For others, however, rather than being motivational or aspirational, these deadlines seem to be interpreted literally. How else to explain the language of fear and terror being expressed by scientists and by politicians and journalists … or to explain the new social movement on the streets of Britain–Extinction Rebellion—and their call for a declaration of a state of emergency. The IPCC 15SR report earlier this autumn contributed to the ratcheting effect of absolute temperature targets and limited time, whilst also offering politicians and decision-makers a way out: the illusion of fanciful negative emissions technologies.
Rather than digging the hole deeper, there comes a time when it is better to re-imagine the goals that one is seeking to secure, free from the straightjacket of trying to achieve the impossible. As some have been arguing for a decade or more, mobilising different political dynamics around a variety of variable-scale, shorter-term and more limited goals is likely to accomplish more than grand talk of securing the illusory goal of climate control.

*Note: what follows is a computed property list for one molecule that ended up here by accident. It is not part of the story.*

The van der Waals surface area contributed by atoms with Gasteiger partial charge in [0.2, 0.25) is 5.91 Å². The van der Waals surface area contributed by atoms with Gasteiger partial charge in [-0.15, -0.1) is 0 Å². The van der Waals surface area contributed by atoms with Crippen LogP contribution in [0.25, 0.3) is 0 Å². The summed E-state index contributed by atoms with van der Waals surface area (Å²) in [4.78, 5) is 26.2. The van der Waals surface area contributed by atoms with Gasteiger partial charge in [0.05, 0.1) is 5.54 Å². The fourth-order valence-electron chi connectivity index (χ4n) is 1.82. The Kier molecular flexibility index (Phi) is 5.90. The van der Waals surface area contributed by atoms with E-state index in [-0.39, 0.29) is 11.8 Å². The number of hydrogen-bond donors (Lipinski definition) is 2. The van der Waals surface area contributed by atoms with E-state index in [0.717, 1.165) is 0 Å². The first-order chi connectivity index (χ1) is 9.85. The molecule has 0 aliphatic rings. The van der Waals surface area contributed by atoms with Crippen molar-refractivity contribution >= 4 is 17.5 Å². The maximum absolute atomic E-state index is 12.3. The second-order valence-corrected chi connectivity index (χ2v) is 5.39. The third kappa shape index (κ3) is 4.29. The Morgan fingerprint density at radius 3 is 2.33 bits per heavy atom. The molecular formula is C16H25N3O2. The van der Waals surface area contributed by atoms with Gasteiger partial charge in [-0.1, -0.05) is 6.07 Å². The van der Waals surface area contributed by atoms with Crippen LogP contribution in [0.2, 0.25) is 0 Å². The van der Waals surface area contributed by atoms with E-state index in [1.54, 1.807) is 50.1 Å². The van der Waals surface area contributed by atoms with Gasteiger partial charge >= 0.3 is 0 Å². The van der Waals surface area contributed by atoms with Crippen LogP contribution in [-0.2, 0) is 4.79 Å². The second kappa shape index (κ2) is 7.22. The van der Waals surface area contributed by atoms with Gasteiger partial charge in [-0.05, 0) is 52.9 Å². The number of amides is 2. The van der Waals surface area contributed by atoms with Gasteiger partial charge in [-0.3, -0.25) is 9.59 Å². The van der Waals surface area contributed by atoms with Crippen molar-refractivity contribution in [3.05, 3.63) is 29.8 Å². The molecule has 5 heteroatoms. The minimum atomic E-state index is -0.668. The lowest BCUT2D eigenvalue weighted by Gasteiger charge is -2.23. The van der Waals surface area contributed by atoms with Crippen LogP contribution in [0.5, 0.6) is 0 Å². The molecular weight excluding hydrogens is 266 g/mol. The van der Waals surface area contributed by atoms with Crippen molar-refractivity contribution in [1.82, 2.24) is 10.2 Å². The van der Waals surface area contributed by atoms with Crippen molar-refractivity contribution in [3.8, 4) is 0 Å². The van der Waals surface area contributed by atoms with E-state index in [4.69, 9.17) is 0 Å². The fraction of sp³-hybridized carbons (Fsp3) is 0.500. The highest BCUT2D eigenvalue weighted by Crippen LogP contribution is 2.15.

These pragmatic goals include setting rates of investment in energy technology innovation, tackling short-lived climate pollutants, enriching soil properties for more productive agriculture, improving urban air quality, delivering decentralised rural electrification in developing countries,universal education for girls. As Roger Pielke jr. has recently argued it is time to open up the policy envelope.